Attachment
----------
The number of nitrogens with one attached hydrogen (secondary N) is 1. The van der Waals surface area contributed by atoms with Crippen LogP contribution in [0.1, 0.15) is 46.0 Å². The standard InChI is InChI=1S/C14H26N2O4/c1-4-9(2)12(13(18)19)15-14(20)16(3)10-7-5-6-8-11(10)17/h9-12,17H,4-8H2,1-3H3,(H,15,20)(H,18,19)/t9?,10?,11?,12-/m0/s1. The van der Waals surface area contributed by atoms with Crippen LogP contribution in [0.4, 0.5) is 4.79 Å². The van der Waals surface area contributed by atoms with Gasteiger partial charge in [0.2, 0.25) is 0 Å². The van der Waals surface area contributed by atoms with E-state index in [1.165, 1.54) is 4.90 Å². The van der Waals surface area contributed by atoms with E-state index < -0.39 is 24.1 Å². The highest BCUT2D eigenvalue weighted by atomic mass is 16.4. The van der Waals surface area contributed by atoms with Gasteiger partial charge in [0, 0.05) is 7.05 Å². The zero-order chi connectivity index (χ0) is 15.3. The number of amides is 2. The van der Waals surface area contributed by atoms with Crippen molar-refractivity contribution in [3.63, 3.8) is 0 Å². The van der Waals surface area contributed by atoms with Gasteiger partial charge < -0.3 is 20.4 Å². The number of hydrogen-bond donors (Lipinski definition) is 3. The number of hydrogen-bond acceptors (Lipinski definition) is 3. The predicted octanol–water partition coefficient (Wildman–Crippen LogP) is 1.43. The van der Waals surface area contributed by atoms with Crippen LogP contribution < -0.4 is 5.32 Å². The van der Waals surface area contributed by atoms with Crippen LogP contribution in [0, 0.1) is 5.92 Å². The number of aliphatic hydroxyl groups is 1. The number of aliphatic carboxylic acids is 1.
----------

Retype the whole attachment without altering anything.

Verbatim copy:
The number of nitrogens with one attached hydrogen (secondary N) is 1. The van der Waals surface area contributed by atoms with Crippen LogP contribution in [0.1, 0.15) is 46.0 Å². The standard InChI is InChI=1S/C14H26N2O4/c1-4-9(2)12(13(18)19)15-14(20)16(3)10-7-5-6-8-11(10)17/h9-12,17H,4-8H2,1-3H3,(H,15,20)(H,18,19)/t9?,10?,11?,12-/m0/s1. The van der Waals surface area contributed by atoms with Crippen LogP contribution in [0.4, 0.5) is 4.79 Å². The van der Waals surface area contributed by atoms with Gasteiger partial charge in [0.2, 0.25) is 0 Å². The van der Waals surface area contributed by atoms with E-state index in [1.165, 1.54) is 4.90 Å². The van der Waals surface area contributed by atoms with E-state index < -0.39 is 24.1 Å². The highest BCUT2D eigenvalue weighted by atomic mass is 16.4. The van der Waals surface area contributed by atoms with Gasteiger partial charge in [0, 0.05) is 7.05 Å². The zero-order chi connectivity index (χ0) is 15.3. The number of amides is 2. The van der Waals surface area contributed by atoms with Crippen molar-refractivity contribution in [3.63, 3.8) is 0 Å². The van der Waals surface area contributed by atoms with Gasteiger partial charge < -0.3 is 20.4 Å². The number of hydrogen-bond donors (Lipinski definition) is 3. The number of hydrogen-bond acceptors (Lipinski definition) is 3. The predicted octanol–water partition coefficient (Wildman–Crippen LogP) is 1.43. The van der Waals surface area contributed by atoms with Crippen LogP contribution < -0.4 is 5.32 Å². The van der Waals surface area contributed by atoms with Crippen LogP contribution in [0, 0.1) is 5.92 Å². The number of aliphatic hydroxyl groups is 1. The number of aliphatic carboxylic acids is 1.